The Bohemians had known one another for six years. This long period of time spent in a daily intimacy had, without altering the well-defined individuality of each, brought about between them a concord of ideas—a unity which they would not have found elsewhere. They had manners that were their own, a tongue amongst themselves to which strangers would not have been able to find the key. Those who did not know them very well called their freedom of manner cynicism. It was however, only frankness. With minds impatient of imposed control, they all hated what was false, and despised what was low. Accused of exaggerated vanity, they replied by proudly unfurling the program of their ambition, and, conscious of their worth, held no false estimate of themselves.
During the number of years that they had followed the same life together, though often placed in rivalry by the necessities of their profession, they had never let go one another's hands, and had passed without heeding them over personal questions of self-esteem whenever an attempt had been made to raise these between them in order to disunite them. Besides, they each esteemed one another at their right worth, and pride, which is the counter poison of envy, preserved them from all petty professional jealousy.
However, after six months of life in common, an epidemic of divorce suddenly seized on the various households.
Schaunard opened the ball. One day he perceived that Phemie Teinturiere had one knee better shaped than the other, and as his was an austere purism as regards plastics, he sent Phemie about her business, giving her as a souvenir the cane with which he had addressed such frequent remarks to her. Then he went back to live with a relative who offered him free quarters.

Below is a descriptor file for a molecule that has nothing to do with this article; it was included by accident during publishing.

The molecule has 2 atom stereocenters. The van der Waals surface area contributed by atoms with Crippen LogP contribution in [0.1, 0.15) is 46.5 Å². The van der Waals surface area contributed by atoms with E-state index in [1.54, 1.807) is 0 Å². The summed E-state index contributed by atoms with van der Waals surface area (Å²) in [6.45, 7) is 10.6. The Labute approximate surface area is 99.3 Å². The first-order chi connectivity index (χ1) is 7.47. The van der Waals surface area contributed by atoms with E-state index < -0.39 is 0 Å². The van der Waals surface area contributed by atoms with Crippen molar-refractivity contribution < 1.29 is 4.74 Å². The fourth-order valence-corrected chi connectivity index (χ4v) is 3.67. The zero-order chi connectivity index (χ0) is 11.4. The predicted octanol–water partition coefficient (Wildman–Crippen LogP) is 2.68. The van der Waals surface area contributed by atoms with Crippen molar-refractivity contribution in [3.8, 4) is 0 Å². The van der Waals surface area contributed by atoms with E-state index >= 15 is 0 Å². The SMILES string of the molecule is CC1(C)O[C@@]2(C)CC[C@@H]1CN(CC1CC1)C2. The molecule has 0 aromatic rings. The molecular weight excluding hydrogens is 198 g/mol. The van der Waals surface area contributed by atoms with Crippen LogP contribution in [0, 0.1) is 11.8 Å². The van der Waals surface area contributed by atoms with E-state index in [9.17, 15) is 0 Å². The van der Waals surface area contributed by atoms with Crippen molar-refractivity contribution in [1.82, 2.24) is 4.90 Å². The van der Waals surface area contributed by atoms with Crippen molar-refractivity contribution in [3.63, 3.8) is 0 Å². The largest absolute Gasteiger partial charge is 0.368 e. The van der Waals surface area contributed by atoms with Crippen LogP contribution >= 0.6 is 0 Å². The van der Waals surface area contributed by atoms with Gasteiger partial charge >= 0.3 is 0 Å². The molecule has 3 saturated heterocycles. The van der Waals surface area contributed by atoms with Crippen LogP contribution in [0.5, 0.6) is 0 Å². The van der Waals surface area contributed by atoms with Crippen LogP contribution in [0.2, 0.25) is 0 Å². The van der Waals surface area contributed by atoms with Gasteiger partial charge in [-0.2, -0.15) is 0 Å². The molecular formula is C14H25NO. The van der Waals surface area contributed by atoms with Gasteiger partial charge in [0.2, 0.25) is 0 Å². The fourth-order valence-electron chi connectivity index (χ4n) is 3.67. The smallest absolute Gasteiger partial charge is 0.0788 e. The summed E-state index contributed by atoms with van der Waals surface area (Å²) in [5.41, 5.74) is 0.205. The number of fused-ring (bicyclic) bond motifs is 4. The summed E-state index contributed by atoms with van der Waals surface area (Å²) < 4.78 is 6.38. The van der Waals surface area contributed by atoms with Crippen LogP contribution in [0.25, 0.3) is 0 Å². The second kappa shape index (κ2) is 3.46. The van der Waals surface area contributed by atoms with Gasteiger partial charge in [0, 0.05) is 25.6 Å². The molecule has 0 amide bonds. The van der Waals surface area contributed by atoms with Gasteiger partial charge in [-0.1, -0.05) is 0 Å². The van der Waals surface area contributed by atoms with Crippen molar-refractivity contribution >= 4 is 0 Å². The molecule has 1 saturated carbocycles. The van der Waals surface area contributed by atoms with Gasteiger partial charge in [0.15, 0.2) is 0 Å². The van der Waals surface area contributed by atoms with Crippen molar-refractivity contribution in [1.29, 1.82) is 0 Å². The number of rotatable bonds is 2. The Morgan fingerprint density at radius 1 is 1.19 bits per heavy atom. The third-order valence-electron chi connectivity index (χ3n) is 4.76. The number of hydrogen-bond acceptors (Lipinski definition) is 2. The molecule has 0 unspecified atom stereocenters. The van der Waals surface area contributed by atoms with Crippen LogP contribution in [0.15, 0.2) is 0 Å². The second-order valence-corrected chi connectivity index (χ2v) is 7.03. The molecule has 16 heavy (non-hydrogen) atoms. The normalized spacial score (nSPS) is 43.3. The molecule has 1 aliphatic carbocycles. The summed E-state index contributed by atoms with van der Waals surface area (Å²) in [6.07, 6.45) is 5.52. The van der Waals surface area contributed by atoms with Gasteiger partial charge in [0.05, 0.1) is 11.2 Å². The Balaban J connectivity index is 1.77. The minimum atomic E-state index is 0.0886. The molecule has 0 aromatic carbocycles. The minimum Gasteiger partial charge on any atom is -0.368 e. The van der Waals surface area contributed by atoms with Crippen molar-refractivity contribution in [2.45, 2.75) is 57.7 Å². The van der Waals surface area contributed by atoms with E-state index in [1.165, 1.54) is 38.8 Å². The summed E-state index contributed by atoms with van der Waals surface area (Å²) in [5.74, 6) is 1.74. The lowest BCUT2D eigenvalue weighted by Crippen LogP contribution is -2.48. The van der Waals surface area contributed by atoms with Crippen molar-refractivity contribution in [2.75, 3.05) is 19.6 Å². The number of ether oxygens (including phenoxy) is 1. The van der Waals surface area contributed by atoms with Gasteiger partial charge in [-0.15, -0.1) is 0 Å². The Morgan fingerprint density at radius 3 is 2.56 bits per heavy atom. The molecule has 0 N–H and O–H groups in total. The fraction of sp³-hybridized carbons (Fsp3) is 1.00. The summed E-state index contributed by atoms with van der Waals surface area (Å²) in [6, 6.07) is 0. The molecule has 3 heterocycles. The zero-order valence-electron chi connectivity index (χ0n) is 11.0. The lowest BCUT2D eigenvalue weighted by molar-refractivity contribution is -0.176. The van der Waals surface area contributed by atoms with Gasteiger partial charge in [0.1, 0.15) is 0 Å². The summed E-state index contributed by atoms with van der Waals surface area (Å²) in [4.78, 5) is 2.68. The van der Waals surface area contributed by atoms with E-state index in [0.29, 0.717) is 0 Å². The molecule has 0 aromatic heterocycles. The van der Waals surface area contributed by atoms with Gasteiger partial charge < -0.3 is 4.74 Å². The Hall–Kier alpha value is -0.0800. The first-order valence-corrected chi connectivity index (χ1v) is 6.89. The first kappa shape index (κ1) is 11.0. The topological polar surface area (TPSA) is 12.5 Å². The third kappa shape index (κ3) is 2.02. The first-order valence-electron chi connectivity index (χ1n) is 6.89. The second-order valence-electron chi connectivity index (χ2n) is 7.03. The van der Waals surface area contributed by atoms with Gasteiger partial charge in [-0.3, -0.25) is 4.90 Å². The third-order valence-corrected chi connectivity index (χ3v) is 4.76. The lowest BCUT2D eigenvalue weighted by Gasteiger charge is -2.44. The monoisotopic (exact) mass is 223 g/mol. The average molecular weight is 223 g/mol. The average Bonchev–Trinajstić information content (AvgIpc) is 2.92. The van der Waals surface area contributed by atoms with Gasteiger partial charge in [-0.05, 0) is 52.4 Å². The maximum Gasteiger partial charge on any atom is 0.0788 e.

A fortnight later Mimi left Rodolphe to step into the carriage of the young Vicomte Paul, the ex-pupil of Carolus Barbemuche, who had promised her dresses to her heart's desire.
After Mimi it was Musette who went off, and returned with a grand flourish of trumpets amongst the aristocracy of the world of gallantry which she had left to follow Marcel.
This separation took place without quarrel, shock or premeditation. Born of a fancy that had become love, this union was broken off by another fancy.
One evening during the carnival, at the masked ball at the Opera, whither she had gone with Marcel, Mimi, Musette had for her vis-a-vis in a quadrille a young man who had formerly courted her. They recognized one another, and, whilst dancing exchanged a few words. Unintentionally, perhaps, whilst informing the young man of her present condition in life, she may have dropped a word of regret as to her past one. At any rate, at the end of the quadrille Musette made a mistake, and instead of giving her hand to Marcel, who was her partner, give it to her vis-a-vis, who led her off, and disappeared with her in the crowd.